‘You go to church. Go to confession, confess your sins. What does he do? He sits on one side of the wall and goes to the other side and confesses to himself and then it’s all good, says “Thanks for coming”. It’s a hard thing. How are you supposed to believe in something when the actual bloke is … basically a paedophile and a predator?’
When Gordie’s parents split up in the mid-1960s, he and his brothers moved with their mother to the Australian Capital Territory. She remarried and had more children, but that marriage also didn’t last.
‘Mum obviously had her hands full. She’s got three little kids, and three older ones at that particular time. Plus trying to work, two jobs as well.’
The family attended the local Catholic church for mass, as well as first communion and confirmation, and they soon got to know the parish priest, Father Wenser.
‘My first memory is, he’d come over to the house all the time … and just, like, hang around. Usually about dinner time, actually ... come in, get a feed basically and then disappear.
‘After a while it got to a point where, “Oh no, here he is again” … He wasn’t invited, he’d just turn up. Be there, and talk, and try to help.’
When Gordie was around nine years old, Wenser would ‘help’ their mother by inviting one of the older boys over to his house, often to go sailing on the lake. Gordie said, when they came back to shower and change, the priest would sexually abuse him.
He’d get in the shower, and also fondle Gordie’s genitals when he was getting dressed. ‘I remember, like, “It’s okay, it’s okay” or something or other. “We just need to change your pants”.’
Wenser also had a house on the coast, and he soon started taking Gordie there. ‘I’d actually get out of school, and Mum’d have to write a permission slip: “He will not be at school because he’s going with the parish priest.”’
Wenser continued to sexually abuse Gordie at the beach house, getting into his bed at night.
‘That happened a few times, like a couple of trips. And then one day I just lost the plot. Started screaming and yelling. I tried to steal his car and stuff, to go home. I wanted to go home.
‘He pretty much backed off after that.’
After speaking with his brothers, Gordie discovered that they had also been abused by the priest. But they didn’t tell their mother.
‘I don’t know why we didn’t say anything, I don’t know why I didn’t say anything. I have no idea, I honestly dunno. Maybe ‘cause Mum was too strong, and she had to be strong because she had six kids so therefore I couldn’t be scared.’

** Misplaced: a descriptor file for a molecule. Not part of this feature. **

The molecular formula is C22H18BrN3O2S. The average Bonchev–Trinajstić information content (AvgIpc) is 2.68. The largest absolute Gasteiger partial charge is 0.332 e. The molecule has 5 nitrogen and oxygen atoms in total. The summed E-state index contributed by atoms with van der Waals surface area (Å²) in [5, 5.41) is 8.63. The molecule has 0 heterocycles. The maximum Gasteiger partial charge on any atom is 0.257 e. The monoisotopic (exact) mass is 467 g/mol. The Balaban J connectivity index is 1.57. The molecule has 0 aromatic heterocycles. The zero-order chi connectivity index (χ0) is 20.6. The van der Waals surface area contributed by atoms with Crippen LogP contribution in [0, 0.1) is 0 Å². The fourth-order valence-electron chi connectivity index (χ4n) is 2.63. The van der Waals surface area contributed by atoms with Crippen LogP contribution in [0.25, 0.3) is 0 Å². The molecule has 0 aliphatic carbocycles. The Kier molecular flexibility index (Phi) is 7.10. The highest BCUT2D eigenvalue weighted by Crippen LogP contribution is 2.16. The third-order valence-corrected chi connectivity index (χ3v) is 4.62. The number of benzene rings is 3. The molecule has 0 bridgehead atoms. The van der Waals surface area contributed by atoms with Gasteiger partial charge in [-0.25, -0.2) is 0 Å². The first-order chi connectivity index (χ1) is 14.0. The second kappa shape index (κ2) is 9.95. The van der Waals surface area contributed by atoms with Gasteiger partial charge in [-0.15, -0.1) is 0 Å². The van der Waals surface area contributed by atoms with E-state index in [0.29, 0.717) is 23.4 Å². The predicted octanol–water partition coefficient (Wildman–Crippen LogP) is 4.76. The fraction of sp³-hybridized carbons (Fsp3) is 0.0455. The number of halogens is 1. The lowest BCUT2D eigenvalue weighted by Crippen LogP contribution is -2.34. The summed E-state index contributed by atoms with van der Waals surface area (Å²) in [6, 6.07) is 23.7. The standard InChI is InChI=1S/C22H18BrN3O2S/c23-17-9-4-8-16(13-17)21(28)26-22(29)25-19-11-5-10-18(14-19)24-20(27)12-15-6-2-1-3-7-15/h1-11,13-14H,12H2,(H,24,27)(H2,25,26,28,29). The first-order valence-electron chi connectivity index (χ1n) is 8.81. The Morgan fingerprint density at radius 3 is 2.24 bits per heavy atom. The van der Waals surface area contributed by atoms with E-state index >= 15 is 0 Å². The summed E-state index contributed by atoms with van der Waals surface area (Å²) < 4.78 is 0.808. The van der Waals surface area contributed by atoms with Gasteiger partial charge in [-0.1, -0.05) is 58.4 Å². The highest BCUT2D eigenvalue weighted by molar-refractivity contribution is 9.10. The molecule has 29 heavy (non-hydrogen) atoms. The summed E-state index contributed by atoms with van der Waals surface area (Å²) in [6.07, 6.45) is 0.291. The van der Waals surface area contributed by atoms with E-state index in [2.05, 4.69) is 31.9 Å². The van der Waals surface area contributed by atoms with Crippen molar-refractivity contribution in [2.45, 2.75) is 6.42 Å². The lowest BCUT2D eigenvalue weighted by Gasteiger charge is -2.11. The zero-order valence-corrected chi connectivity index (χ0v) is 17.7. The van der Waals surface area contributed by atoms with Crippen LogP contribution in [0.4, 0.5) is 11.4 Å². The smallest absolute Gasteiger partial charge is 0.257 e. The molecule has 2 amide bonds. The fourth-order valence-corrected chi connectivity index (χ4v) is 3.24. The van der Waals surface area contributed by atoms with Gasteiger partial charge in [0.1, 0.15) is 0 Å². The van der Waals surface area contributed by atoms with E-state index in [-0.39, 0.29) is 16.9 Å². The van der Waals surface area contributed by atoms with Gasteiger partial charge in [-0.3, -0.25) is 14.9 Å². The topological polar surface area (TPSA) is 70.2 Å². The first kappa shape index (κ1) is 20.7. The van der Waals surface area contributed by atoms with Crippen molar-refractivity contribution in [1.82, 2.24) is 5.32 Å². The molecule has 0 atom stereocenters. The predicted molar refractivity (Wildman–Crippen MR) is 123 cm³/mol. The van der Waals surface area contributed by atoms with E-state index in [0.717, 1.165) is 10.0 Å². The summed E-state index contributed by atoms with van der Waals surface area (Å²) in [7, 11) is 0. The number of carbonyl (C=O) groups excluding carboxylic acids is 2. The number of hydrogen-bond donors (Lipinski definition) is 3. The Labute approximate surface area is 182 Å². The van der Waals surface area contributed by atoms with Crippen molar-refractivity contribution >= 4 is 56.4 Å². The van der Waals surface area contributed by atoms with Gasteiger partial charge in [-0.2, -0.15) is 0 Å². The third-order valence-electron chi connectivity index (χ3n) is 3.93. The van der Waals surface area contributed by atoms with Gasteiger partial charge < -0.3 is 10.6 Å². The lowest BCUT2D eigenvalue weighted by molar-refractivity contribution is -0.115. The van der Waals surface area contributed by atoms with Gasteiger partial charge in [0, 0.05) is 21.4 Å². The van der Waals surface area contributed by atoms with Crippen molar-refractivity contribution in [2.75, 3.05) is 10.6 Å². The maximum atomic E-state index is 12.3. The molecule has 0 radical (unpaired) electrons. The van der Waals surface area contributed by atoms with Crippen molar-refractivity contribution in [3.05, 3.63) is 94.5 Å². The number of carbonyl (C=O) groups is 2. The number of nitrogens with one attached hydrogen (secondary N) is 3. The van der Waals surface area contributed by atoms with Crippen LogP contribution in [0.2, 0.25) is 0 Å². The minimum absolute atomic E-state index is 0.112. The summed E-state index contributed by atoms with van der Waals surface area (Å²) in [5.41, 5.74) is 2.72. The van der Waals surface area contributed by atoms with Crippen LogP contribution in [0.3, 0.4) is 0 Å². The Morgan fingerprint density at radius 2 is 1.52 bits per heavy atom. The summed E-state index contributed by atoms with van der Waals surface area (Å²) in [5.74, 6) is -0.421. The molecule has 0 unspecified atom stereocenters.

After the abuse Gordie became ‘very introverted’. He’d stay away from his friends at school and sit alone. He developed trust issues, particularly with authority figures, and said his attitude has always been, ‘What are you after? There’s got to be an ulterior motive.’
His schoolwork suffered and he later dropped out of university. And while Gordie has enjoyed his working life, he believes the abuse robbed him of the chance to pursue the career he really wanted.
He said he used alcohol ‘ridiculously at times’ and took all kinds of illegal drugs, ‘pretty much anything you could name’. He stopped when his first child was born.
Gordie first disclosed the abuse to his mother in the early 80s, when they heard that Wenser had died. ‘We had a bit of a session at home … That was pretty bad. She was just going, “I didn’t know”. It’s not her fault, that’s the whole point, it’s not her fault. She didn’t know.’
Over the years Gordie has thought about counselling, but he’s always been wary of it. ‘See, that’s the thing. They can help you, or it might be $130 an hour just to go, “Hmm. Yeah. Hmm. Okay”, and tell you exactly what you know sometimes. And you go, “Why did I just give you $130, and left here with nothing?”’
One way he has of coping is to remind himself that what Wenser did to him could have been much worse.
Gordie has never reported the priest to police, but he wanted to come to the Royal Commission to tell his story, ‘to have a bit of a spit’. And even though the priest is dead, he also wanted to make sure that Wenser’s name was on the record, in case it might help someone else.
He’s in touch with a law firm too, about the possibility of making a claim against the Church.
Gordie currently lives alone, but is close to all his children. ‘We’re a good team,’ he said.